wagged while Bob and Betty bent their Top-hole,' murmured Betty, re- heads over him. lishing the word.

“Why on earth did you call him I tried to make conversation by air- Joshua?” I asked as we sped up lower ing my infinitesimal knowledge of Scot- Broadway. tish terminology.

Angus withdrew his wondering eyes “It n't that a very large sporran for from the skyscrapers. a little boy to wear?” I asked brightly. "I don't know," he said, and grinned.

"My father," he said quietly, “was “I dare say you ’ll think it silly of wearing this sporran when he was shot. me, but I'm certain that if Joshua had

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been a dog instead of a man, he would yourself, making me slide the wheel on have looked like-Joshua. Don't you a thousand dollar's worth of tires!” see a resemblance?

Kelly replied, equally angry. Kelly doubled up over his wheel, and “I'll give you a black eye and a sumWilliam unbent enought to smile sheep- mons, both with the same lick, if you ishly. I felt like a fool, and I knew talk back to me,” the officer threatened I had been "had," as Angus would have furiously. said. His mother was right; there was "Is it so?said Kelly, rising up in mischief in him. He looked at me with his seat. “You strike me, and I 'll find a half-apologetic grin.

you after hours and open your fat skull "I'm just rotting you. I hope you long enough to let some sense in.” don't mind,” he said. “You see, when You 're pinched," said the officer, Joshua was a little pup he was a fright- decisively. ful coward. Mother was terribly wor- “One moment, please," said Angus, ried about us both. Dad had just been laying a restraining hand upon Kelly's killed in the Somme show, and I had shoulder. “I don't think you two felhad pneumonia and could n't seem to lows could hurt one another." He buck up after it. When I kept on hav- smiled at them. ing chills and fever, mother gave me

What is it?" “What do you say?the pup, and told us we'd have to set they inquired together. each other an example. He was such a "Do you box, old chaps?" Angus coward and I was so ratty, don't you asked. see? Mother said I had the MacLeod They looked at each other and then name to grow up to, and I must give at Angus. the pup a name that would make him “Sure I do,” said the officer. ambitious. Poor little Josh has had a “If you mean me,” said Kelly, I task to grow up to deserve the name of do indeed." a great warrior."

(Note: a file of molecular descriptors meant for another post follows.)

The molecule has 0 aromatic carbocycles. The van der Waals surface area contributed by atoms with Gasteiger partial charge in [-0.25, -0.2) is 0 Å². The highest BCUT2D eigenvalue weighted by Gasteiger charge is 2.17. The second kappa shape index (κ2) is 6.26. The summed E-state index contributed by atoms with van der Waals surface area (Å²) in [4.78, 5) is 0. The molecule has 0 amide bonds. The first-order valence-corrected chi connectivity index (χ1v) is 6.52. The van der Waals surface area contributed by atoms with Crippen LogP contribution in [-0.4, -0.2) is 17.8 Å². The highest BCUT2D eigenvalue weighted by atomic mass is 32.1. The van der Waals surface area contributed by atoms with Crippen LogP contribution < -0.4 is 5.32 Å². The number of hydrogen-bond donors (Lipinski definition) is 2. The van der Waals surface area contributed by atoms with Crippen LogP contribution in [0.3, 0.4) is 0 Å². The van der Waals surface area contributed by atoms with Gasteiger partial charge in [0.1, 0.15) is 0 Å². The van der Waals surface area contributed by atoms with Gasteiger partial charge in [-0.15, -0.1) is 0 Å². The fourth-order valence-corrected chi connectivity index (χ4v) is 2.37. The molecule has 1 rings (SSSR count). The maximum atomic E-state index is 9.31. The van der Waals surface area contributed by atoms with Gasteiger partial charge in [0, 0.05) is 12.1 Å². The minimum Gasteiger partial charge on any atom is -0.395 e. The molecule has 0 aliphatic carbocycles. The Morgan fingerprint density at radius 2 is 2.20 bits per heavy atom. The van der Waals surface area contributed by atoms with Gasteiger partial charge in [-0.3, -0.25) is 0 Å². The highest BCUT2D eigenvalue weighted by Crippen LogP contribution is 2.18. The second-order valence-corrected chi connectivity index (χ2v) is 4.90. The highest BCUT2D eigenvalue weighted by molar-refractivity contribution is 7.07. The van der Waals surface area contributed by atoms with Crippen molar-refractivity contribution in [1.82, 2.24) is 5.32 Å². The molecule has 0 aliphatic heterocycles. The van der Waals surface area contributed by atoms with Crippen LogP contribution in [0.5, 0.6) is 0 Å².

“Cousin William," said Angus, "may At Twenty-third Street Kelly shot I arrange a bout?past an outraged traffic-policeman and Go to it, kid," said William. scudded ahead of the mid-afternoon jam “Give me your card,” said Angus, of vehicles up Fifth Avenue.

and William hastily fished a card from devil seemed to possess Kelly. Martha his wallet. “Now, then," Angus conFerguson and I sat on the edge of the tinued, holding out the card to the perseat holding our breath all the way up spiring officer, come out the first bank to Fifty-ninth Street, while we had one holiday to Mr. Ferguson's country place hairbreadth escape after another from at that address, and we 'll stage a bout collisions and arrests. William may find between you.

How would ten rounds that sort of thing “relaxing" after a do? That is, if you 're not afraid of hard day in his office, and “exhilara- each other?ting at the beginning of one, but it ex- “Give me your address, Captain,"

said William Ferguson, pencil in hand, At Fifty-ninth Street the inevitable “and remember there's a five hundredhappened. Kelly ignored the stop sig- dollar purse for the winner, and two nal, and the huge officer in charge of hundred dollars for the loser." traffic stepped squarely into our path. “I promised my old woman the We screamed, and clutched Betty, who officer began, scratching his head in a sat between us. Kelly nearly threw us

doubtful way. all out of the car by the violence with "Fetch her along,” said Angus. which he put on the brakes.

"Fetch your family and friends and "I say,” said Angus, "what wonder- have a fine day with us in the country.ful big chaps these bobbies are!"

“Thank you, sir, I'll think it over. “What in h is the matter with There's an ordinance against prizeyou!" shouted the officer, coming fighting.” around to Kelly. “Is it blind you are, “We 'll stop another time and ask crazy?"

you again," said Angus. "What in h

- is the matter with “All right, sir. As for you,” he added

The very

hausted us.

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.

“ 'Come out the first bank holiday to Mr. Ferguson's country place . . . and

we'll stage a bout between you'

to Kelly, “wash the dirt out of your would be hardly any left in three eyes and watch your step."